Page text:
BOULDER, Colo. -- The Flagstaff fire burning near boulder is now 90 percent contained, officials said Sunday.
By Saturday evening all but a small portion of the 300-acre fire's perimeter had been contained.
The remaining 10 percent is in very steep terrain on the southeast side of South Boulder Peak, said Sean Collins of the fire incident command team.
Crews have not been able to hike into that area, but incident commanders planed to continue attacking the area with water drops from a helicopter, Collins said.
Crews lit a 20-acre patch of green fuels behind the fire line about midday Saturday, sending black smoke above Boulder. The back burn helped fortify containment lines.
About 60 firefighters worked the fire, which is now in its fifth day. It is believed to have been started by a lightning strike.
"We had three crews and two engines up on the fire with also support from two helicopters and they continued to finalize the last piece of open line to get it as tied in as possible," Collins said.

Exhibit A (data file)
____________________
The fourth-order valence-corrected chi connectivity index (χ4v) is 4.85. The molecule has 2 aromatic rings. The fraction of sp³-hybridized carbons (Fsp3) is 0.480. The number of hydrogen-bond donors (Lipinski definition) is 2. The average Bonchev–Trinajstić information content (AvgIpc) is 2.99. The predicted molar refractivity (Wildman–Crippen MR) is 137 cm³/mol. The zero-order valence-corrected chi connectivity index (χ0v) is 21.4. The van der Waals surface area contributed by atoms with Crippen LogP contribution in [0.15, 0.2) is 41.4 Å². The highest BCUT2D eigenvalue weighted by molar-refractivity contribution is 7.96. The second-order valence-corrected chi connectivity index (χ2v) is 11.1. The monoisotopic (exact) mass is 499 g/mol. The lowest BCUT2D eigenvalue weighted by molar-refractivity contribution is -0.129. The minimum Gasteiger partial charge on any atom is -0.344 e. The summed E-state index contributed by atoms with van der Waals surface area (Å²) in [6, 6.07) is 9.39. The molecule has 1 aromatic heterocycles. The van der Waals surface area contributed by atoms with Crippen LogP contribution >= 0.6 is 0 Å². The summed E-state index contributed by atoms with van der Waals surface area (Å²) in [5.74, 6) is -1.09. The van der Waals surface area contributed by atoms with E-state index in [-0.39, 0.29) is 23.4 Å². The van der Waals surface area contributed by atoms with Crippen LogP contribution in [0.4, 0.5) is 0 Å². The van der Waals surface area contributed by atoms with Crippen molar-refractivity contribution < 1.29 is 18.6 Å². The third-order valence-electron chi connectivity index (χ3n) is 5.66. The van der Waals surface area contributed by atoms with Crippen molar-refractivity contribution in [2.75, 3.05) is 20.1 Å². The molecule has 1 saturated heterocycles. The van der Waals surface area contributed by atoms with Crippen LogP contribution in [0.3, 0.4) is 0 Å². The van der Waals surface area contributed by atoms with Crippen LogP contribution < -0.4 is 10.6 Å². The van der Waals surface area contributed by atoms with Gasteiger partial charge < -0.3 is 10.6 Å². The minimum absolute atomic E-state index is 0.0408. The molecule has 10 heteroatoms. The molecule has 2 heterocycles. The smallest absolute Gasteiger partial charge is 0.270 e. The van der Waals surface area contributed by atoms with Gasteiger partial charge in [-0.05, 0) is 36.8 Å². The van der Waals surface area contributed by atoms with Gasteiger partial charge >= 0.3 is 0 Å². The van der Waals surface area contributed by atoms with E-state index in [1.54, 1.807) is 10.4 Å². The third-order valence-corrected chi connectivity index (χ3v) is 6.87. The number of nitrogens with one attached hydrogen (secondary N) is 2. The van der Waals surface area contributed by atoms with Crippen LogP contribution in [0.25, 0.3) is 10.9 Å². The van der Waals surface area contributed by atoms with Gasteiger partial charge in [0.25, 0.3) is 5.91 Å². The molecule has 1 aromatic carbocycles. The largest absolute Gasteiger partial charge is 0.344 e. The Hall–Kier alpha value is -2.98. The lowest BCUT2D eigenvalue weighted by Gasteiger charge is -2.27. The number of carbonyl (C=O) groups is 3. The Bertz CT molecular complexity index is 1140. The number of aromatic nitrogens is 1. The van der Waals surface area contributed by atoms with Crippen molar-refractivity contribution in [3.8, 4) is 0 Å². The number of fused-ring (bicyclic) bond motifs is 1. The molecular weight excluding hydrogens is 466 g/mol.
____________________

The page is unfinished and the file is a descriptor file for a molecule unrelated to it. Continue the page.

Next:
Boulder police and fire spokeswoman Kim Kobel told the Daily Camera city leaders were grateful for the efforts of firefighters and the federal team.
"We just really appreciate a federal team coming," Kobel told the newspaper. "So many agencies came to our aid when we called them. We got the air support that we asked for right away. As we have seen from some of these other fires around Colorado, getting a jump a fire right away is really integral to getting it under control and stopping it from spreading into residential areas."
The neighborhoods nearest to the fire -- on Bison Drive and Pika Loop -- remain closed to everyone except residents.
Flagstaff Road is now open to the public, but firefighting vehicles are still traveling up and down the road so people are asked to keep the road clear.
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